Emanuel's pick to head CPS faces civil rights lawsuit

April 21, 2011 (CHICAGO)

In this Intelligence Report: Within the past year, the U.S. Equal Employment Opportunity Commission in New York determined that Jean-Claude Brizard violated the federal Civil Rights Act.

This case occurred when Brizard was school superintendent in Rochester, New York. The U.S. EEOC found that Brizard had fired a high-ranking school district official because she was too old and because she was a black woman. Now she is suing Brizard and the Rochester schools in a case that seems to have touched a nerve inside Emanuel's transition office.

Marilynn Patterson-Grant spent 35 years working her way up to district superintendent in charge of all instructional programs for the Rochester schools. Last summer, school superintendent Brizard fired her, claiming the termination was for poor performance.

Patterson-Gran contended Brizard had made it known that, among other things, she was too old. She filed a complaint with the EEOC.

Last June, this determination from the federal commission: Brizard had "a bias based on age and a bias regarding African-American women." That cleared the way for 57-year-old Patterson-Grant to file a civil rights lawsuit against Chicago's soon-to-be appointed school superintendent.

The lawsuit, lodged in January, contends that Brizard stated, "In teaching, age matters" to a citywide principals meeting in Rochester and that he told Patterson-Grant and other top administrators they "all are old."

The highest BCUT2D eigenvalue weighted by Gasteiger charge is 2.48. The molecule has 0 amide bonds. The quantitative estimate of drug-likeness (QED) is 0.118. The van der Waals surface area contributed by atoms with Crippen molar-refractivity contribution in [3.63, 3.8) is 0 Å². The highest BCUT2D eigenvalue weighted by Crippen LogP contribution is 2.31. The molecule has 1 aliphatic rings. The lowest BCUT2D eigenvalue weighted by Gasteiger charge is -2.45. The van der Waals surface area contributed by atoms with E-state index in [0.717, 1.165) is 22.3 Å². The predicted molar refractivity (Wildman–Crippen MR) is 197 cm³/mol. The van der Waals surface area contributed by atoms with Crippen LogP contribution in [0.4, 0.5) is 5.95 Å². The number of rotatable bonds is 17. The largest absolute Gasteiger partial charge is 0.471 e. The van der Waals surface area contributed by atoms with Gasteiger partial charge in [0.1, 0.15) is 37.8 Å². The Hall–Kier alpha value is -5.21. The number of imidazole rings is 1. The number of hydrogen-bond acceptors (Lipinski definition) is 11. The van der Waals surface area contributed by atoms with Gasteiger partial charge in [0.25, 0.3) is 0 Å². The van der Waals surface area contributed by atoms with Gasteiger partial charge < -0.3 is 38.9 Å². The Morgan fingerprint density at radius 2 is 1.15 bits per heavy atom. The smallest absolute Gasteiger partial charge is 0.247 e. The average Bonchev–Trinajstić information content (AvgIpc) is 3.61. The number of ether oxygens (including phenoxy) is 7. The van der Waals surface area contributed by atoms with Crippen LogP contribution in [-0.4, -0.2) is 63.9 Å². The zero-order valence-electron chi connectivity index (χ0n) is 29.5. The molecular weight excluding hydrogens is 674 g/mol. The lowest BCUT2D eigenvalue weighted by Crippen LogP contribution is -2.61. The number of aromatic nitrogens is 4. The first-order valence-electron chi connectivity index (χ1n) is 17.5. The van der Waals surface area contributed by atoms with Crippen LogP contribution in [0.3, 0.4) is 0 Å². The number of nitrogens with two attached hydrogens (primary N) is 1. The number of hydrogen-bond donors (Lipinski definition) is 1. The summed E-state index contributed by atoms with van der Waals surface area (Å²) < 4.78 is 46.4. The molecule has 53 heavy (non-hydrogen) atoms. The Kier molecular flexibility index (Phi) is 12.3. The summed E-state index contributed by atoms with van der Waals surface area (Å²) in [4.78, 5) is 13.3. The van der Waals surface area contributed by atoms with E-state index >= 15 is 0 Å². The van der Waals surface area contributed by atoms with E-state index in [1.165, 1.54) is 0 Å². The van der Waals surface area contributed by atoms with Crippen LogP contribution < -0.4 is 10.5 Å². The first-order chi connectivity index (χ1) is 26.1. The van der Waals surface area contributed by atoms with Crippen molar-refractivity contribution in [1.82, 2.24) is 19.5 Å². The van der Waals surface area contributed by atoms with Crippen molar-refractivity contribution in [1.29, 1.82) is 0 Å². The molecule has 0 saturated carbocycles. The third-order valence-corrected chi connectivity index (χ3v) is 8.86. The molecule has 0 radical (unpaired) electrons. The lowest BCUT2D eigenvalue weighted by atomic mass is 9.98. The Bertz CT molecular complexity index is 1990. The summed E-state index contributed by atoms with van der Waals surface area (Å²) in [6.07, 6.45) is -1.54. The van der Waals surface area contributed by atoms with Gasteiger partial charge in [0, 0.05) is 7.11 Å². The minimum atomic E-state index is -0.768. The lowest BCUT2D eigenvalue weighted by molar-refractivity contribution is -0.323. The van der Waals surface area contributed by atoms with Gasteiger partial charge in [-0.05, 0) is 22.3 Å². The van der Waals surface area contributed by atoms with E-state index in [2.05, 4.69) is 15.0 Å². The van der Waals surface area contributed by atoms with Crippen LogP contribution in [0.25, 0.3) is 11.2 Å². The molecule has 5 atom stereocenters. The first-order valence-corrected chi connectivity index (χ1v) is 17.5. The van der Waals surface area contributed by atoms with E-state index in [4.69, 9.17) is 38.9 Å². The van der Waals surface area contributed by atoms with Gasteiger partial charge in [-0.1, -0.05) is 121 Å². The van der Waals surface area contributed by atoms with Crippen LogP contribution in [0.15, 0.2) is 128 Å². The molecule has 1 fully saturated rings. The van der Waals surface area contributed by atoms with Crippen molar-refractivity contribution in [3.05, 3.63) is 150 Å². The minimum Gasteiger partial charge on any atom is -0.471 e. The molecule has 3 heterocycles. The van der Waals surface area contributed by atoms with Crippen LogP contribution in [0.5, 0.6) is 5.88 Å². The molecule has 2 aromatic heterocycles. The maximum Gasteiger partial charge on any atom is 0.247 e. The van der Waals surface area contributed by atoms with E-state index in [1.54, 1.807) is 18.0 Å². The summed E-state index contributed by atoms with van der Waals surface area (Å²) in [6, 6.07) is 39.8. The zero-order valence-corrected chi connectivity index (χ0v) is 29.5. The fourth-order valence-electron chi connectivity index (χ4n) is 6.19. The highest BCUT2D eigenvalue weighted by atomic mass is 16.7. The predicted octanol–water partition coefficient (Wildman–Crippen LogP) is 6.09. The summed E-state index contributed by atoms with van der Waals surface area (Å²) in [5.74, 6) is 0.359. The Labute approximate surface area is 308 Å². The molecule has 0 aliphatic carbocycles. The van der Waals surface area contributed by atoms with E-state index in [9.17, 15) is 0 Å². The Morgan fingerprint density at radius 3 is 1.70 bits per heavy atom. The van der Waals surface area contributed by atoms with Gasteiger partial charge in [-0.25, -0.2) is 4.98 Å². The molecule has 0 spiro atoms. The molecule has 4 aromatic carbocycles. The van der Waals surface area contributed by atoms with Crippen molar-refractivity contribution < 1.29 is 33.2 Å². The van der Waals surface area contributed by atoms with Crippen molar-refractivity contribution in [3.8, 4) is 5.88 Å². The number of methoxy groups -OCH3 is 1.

Brizard suggested they were part of "the old guard," according to the lawsuit, and that he wanted to get rid of them.

"Mr. Brizard is quoted as saying that you will 'retire in place' or 'RIP'. Comments that were made at various board meetings, that gave an inference of age discrimination and also there's an allegation that Mr. Brizard had made comments about the fact that the plaintiff was a strong, black woman and that's why they didn't get along," said Christina Agola, Patterson-Grant's lawyer in telephone interview.

In a response filed by school district lawyers, Brizard denies making the statements and denies firing Patterson-Grant for anything other than poor performance.

The case is still at least a year away from trial.

Before Patterson-Grant case was even brought to federal authorities, Rochester schools hired a private law firm to look at anonymous discrimination allegations against Brizard. That so-called "independent investigation" found he committed no wrong-doing.

The head of Mayor-elect Emanuel's transition team says Brizard was completely vetted. Emanuel spokespeople say that the independent investigation commissioned by the Rochester School District determined no wrongdoing.

They did not provide any comment about the determination of the United States Equal Employment Opportunity Commission that found otherwise.

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